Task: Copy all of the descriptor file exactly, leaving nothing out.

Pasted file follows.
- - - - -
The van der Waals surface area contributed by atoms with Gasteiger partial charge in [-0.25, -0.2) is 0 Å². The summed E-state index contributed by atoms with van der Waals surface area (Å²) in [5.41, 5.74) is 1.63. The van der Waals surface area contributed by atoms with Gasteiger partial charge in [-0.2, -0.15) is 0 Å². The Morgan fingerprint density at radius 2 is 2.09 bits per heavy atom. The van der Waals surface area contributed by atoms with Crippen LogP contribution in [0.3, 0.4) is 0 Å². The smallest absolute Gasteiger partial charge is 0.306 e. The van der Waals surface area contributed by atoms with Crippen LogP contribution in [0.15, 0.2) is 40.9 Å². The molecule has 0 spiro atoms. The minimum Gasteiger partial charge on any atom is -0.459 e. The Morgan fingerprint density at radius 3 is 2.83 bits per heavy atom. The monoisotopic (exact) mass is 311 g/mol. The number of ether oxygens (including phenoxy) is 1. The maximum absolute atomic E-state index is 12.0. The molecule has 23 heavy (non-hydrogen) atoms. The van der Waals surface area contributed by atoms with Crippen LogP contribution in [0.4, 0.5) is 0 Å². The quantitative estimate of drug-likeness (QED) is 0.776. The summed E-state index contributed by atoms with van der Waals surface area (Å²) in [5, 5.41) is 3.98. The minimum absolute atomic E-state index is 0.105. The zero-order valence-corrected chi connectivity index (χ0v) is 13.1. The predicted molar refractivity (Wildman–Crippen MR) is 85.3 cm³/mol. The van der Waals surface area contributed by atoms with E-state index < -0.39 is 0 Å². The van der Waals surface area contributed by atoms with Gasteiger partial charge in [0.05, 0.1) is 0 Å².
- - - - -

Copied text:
The van der Waals surface area contributed by atoms with Gasteiger partial charge in [-0.25, -0.2) is 0 Å². The summed E-state index contributed by atoms with van der Waals surface area (Å²) in [5.41, 5.74) is 1.63. The van der Waals surface area contributed by atoms with Gasteiger partial charge in [-0.2, -0.15) is 0 Å². The Morgan fingerprint density at radius 2 is 2.09 bits per heavy atom. The van der Waals surface area contributed by atoms with Crippen LogP contribution in [0.3, 0.4) is 0 Å². The smallest absolute Gasteiger partial charge is 0.306 e. The van der Waals surface area contributed by atoms with Crippen LogP contribution in [0.15, 0.2) is 40.9 Å². The molecule has 0 spiro atoms. The minimum Gasteiger partial charge on any atom is -0.459 e. The Morgan fingerprint density at radius 3 is 2.83 bits per heavy atom. The monoisotopic (exact) mass is 311 g/mol. The number of ether oxygens (including phenoxy) is 1. The maximum absolute atomic E-state index is 12.0. The molecule has 23 heavy (non-hydrogen) atoms. The van der Waals surface area contributed by atoms with Crippen LogP contribution in [0.4, 0.5) is 0 Å². The quantitative estimate of drug-likeness (QED) is 0.776. The summed E-state index contributed by atoms with van der Waals surface area (Å²) in [5, 5.41) is 3.98. The minimum absolute atomic E-state index is 0.105. The zero-order valence-corrected chi connectivity index (χ0v) is 13.1. The predicted molar refractivity (Wildman–Crippen MR) is 85.3 cm³/mol. The van der Waals surface area contributed by atoms with E-state index < -0.39 is 0 Å². The van der Waals surface area contributed by atoms with Gasteiger partial charge in [0.05, 0.1) is 0 Å².